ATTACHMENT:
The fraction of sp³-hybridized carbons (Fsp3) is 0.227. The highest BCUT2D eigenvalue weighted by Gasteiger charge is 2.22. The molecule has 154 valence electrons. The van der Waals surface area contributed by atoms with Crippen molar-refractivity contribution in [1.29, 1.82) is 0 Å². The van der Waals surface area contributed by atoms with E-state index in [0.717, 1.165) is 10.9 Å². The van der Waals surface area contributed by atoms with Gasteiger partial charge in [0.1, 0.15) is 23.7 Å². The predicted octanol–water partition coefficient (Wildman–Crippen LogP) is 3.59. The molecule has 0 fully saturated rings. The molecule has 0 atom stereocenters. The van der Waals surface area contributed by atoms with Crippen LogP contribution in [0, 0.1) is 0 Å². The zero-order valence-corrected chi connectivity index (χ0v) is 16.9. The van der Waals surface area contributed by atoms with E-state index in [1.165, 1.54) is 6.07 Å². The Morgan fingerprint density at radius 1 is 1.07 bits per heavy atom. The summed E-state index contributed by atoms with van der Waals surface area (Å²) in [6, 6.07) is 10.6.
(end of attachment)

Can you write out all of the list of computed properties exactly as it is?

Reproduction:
The fraction of sp³-hybridized carbons (Fsp3) is 0.227. The highest BCUT2D eigenvalue weighted by Gasteiger charge is 2.22. The molecule has 154 valence electrons. The van der Waals surface area contributed by atoms with Crippen molar-refractivity contribution in [1.29, 1.82) is 0 Å². The van der Waals surface area contributed by atoms with E-state index in [0.717, 1.165) is 10.9 Å². The van der Waals surface area contributed by atoms with Gasteiger partial charge in [0.1, 0.15) is 23.7 Å². The predicted octanol–water partition coefficient (Wildman–Crippen LogP) is 3.59. The molecule has 0 fully saturated rings. The molecule has 0 atom stereocenters. The van der Waals surface area contributed by atoms with Crippen LogP contribution in [0, 0.1) is 0 Å². The zero-order valence-corrected chi connectivity index (χ0v) is 16.9. The van der Waals surface area contributed by atoms with E-state index in [1.165, 1.54) is 6.07 Å². The Morgan fingerprint density at radius 1 is 1.07 bits per heavy atom. The summed E-state index contributed by atoms with van der Waals surface area (Å²) in [6, 6.07) is 10.6.